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Maude Barlow – Water Warrior

February 1, 2012

Antarctic sunset. Photo taken by Samantha Dillon.

Antarctic sunset. Photo taken by Samantha Dillon.

Wang Symposium: Activist fights to preserve the precious resource of water

By Barbara Clements

Maude Barlow didn’t start out interested in water. Nothing of the sort, she recalled recently from her home in Ottawa, Canada.  In the mid-80s, Barlow was working in the women’s movement and focusing  on laws that would eventually be known as the as NAFTA. While looking over various trade agreements at the time, Barlow noticed that water was listed as a tradable commodity. Odd, she thought at the time.

And unfair.

“I thought (water) should be free for all, and considered a resource,” she mused before she spoke this spring at the Wang Center Symposium, which focused on water – both its growing scarcity and value, as well as its impact on socioeconomic trends.

“I guess since I wasn’t a lawyer or a scientists, I saw these issues with fresh eyes,” said Barlow, who has a degree in English literature.

Since that epiphany, Barlow has become a leading voice on water conservation and the view that it is a resource that should be conserved and administered as a public, not private resource.

Maude Barlow
Maude Barlow
She has authored 16 books, including “The Politics of Water”, “Blue Gold” and her most recent book “Blue Covenant” (2007, The New Press).  Barlow is the recipient of 11 honorary doctorates as well as many awards, including the 2005 Right Livelihood Award (known as the “Alternative Nobel”). In 2009, she served as senior advisor on water to the president of the United Nations General Assembly and was a leader in the campaign to have water recognized as a human right. She is currently working on her next book in the series “Blue Futures” which will review solutions to the growing water crisis.
As for those who ask “what water crisis?” Barlow has only to point to the fact that the world is simply running out of fresh water. According to her book, Blue Covenant, 2 billion people now live without access to clean, drinkable water. The World Health Organization estimates that all the sickness worldwide, about 80 percent of it can be traced back to contaminated water supplies. And the water crisis is not only affecting third world countries, or areas such as China or India, she notes.
In the U.S., California has a 20 year supply of freshwater left; New Mexico has a 10 year supply; Arizona now is simply out, and has to import most of its drinking water, she notes. In all, 40 states in the U.S. are struggling with some sort of water issue and reoccurring drought. The water in the Oglala Aquifer serves much of the west-central US, is being used eight times faster than it is being replenished, her book notes. Even with that dire prediction, last year corporate raider T. Boone Pickens made a bid to buy the entire aquifer, but was pushed back after an unlikely coalition of farmers, native tribes and environmentalists opposed the measure last year. Turning back to her first passion, social justice and the plight of women, Barlow said she discovered during her research that access to clean water can’t be separated from human rights issue and, more specifically, the issue of women’s rights.  One issue, she said, can’t be solved without addressing the other.“If a woman has to walk for miles to clean water, or any water, it affects the health of her family and its general welfare,” she said. “Her sons or daughters may not be able to go to school because she’s out collecting water.”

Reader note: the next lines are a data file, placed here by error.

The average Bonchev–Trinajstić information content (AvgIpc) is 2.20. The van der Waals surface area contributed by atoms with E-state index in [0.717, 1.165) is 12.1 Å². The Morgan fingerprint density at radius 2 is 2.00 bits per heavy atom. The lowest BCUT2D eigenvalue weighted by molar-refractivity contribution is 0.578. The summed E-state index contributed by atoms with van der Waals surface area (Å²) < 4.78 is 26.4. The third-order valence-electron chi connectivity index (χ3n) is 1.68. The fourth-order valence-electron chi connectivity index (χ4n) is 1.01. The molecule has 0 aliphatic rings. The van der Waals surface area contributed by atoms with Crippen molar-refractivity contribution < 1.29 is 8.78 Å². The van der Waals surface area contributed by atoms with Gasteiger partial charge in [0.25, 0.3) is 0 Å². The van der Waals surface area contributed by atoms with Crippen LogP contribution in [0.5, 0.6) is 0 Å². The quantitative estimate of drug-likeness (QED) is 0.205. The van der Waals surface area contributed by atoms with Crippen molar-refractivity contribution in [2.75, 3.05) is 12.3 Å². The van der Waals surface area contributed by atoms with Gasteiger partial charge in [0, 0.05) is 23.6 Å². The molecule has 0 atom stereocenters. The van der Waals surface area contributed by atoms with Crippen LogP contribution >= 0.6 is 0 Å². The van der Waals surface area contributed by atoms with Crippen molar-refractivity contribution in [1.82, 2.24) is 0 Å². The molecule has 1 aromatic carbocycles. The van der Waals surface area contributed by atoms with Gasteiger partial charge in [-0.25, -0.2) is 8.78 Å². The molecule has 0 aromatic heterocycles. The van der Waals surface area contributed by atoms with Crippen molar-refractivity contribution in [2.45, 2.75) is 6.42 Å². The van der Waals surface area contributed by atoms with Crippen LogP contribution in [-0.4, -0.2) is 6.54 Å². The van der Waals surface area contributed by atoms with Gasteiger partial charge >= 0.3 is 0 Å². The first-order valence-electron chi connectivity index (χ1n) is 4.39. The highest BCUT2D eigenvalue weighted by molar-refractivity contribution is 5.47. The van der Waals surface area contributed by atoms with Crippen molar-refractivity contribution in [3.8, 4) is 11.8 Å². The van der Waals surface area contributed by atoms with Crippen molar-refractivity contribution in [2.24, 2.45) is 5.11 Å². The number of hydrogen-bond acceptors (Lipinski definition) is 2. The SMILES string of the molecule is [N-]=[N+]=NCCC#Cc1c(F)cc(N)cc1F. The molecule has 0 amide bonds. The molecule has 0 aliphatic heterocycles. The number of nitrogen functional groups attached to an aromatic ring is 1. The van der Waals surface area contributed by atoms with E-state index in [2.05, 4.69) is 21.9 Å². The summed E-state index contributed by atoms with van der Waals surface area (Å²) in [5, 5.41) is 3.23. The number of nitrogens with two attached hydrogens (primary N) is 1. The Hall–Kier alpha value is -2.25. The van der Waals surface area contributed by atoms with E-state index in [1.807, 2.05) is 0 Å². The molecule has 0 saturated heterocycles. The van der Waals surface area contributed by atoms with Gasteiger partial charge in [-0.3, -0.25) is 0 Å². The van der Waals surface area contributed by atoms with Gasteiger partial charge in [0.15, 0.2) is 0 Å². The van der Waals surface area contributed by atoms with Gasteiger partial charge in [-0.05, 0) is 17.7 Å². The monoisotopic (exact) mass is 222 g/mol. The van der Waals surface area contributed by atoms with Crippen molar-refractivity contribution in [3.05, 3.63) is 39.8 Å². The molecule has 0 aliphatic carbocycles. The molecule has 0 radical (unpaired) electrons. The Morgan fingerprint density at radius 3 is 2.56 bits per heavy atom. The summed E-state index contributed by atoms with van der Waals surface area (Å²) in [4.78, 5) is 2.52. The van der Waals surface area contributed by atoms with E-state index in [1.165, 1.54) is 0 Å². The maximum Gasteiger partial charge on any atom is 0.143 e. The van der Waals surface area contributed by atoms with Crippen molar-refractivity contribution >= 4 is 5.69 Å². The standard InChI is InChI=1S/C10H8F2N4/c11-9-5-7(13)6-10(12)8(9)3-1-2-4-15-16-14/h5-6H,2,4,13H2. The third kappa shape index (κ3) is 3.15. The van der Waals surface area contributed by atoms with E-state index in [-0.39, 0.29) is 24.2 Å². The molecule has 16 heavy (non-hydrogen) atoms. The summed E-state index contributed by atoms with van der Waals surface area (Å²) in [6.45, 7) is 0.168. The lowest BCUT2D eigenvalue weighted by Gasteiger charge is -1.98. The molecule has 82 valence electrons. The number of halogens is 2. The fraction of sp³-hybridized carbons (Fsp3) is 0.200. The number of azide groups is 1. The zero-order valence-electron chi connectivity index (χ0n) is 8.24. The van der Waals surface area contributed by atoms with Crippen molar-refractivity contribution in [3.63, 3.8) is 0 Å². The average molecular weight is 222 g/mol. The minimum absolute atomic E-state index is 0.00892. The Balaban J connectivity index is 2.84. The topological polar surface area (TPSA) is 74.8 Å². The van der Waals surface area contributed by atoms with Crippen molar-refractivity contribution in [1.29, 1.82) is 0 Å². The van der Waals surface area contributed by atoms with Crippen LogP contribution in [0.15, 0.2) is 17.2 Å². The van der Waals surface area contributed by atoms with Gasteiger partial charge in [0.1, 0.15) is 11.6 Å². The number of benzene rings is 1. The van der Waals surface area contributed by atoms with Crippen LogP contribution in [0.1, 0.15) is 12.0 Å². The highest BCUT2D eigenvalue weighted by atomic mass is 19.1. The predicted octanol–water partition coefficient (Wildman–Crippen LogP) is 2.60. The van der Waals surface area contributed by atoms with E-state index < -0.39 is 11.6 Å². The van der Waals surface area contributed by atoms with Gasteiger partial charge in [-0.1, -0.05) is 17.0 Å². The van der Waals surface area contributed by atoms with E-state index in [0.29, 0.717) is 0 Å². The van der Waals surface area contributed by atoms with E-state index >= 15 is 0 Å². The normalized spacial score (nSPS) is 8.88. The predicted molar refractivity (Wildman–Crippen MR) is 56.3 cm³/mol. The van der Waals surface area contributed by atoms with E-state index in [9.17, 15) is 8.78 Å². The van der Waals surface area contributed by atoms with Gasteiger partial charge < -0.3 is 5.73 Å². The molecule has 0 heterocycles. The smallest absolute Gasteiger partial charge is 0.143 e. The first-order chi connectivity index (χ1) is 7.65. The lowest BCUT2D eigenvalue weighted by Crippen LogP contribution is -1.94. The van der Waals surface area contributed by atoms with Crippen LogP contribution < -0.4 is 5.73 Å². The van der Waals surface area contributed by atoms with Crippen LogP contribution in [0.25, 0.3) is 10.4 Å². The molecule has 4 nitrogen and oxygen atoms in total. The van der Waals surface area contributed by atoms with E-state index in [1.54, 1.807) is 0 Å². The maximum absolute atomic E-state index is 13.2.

In her latest book, “Blue Covenant” Marlow urges against the privatization of water resources,  such as is happening in Africa and Latin America.  If water sources aren’t under some sort of public entity – then “it really doesn’t matter if you have all the water in the world” the resource will go to the highest bidder, rather than be conserved for the public good, she stated.  For the most part Europe has kept much of its water resources in public hands – and the attempt by Pickens aside – so has the U.S.

During the upcoming presidential elections in the U.S., those concerned with green issues need to press the candidates not only climate change issues, but on water issues, she said. She also stressed that water should not be casually swapped across borders from one area that is water rich, such as Canada around the Great Lakes, to areas of the California – a proposal that has been considered in the past.

As for what a single individual can do? Stay involved, press your public officials on the situation, be water wise in how much water it may take to grow a crop or produce a commodity you take for granted. And along that line, she added, don’t drink bottled water. Ever.